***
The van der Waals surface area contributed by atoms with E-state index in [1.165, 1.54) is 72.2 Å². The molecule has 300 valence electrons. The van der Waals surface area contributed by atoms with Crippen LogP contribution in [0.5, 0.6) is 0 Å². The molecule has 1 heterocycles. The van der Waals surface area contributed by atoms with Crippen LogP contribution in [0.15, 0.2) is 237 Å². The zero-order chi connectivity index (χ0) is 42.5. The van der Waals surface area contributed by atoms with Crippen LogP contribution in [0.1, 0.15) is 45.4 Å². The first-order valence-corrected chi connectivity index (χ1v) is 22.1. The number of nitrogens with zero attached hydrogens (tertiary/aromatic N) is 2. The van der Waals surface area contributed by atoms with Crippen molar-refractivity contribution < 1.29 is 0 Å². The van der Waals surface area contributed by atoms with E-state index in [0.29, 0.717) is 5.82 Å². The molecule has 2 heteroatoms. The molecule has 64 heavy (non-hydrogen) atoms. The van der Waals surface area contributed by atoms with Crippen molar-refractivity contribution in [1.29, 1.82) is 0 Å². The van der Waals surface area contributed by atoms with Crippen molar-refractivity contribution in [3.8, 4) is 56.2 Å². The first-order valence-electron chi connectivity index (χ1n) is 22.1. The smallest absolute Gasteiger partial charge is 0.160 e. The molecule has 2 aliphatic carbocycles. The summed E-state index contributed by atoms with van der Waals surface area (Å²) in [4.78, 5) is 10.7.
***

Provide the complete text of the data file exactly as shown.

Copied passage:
The van der Waals surface area contributed by atoms with E-state index in [1.165, 1.54) is 72.2 Å². The molecule has 300 valence electrons. The van der Waals surface area contributed by atoms with Crippen LogP contribution in [0.5, 0.6) is 0 Å². The molecule has 1 heterocycles. The van der Waals surface area contributed by atoms with Crippen LogP contribution in [0.15, 0.2) is 237 Å². The zero-order chi connectivity index (χ0) is 42.5. The van der Waals surface area contributed by atoms with Crippen LogP contribution in [0.1, 0.15) is 45.4 Å². The first-order valence-corrected chi connectivity index (χ1v) is 22.1. The number of nitrogens with zero attached hydrogens (tertiary/aromatic N) is 2. The van der Waals surface area contributed by atoms with Crippen molar-refractivity contribution < 1.29 is 0 Å². The van der Waals surface area contributed by atoms with E-state index in [0.29, 0.717) is 5.82 Å². The molecule has 2 heteroatoms. The molecule has 64 heavy (non-hydrogen) atoms. The van der Waals surface area contributed by atoms with Crippen molar-refractivity contribution in [1.29, 1.82) is 0 Å². The van der Waals surface area contributed by atoms with Crippen molar-refractivity contribution in [3.8, 4) is 56.2 Å². The first-order valence-electron chi connectivity index (χ1n) is 22.1. The smallest absolute Gasteiger partial charge is 0.160 e. The molecule has 2 aliphatic carbocycles. The summed E-state index contributed by atoms with van der Waals surface area (Å²) in [4.78, 5) is 10.7.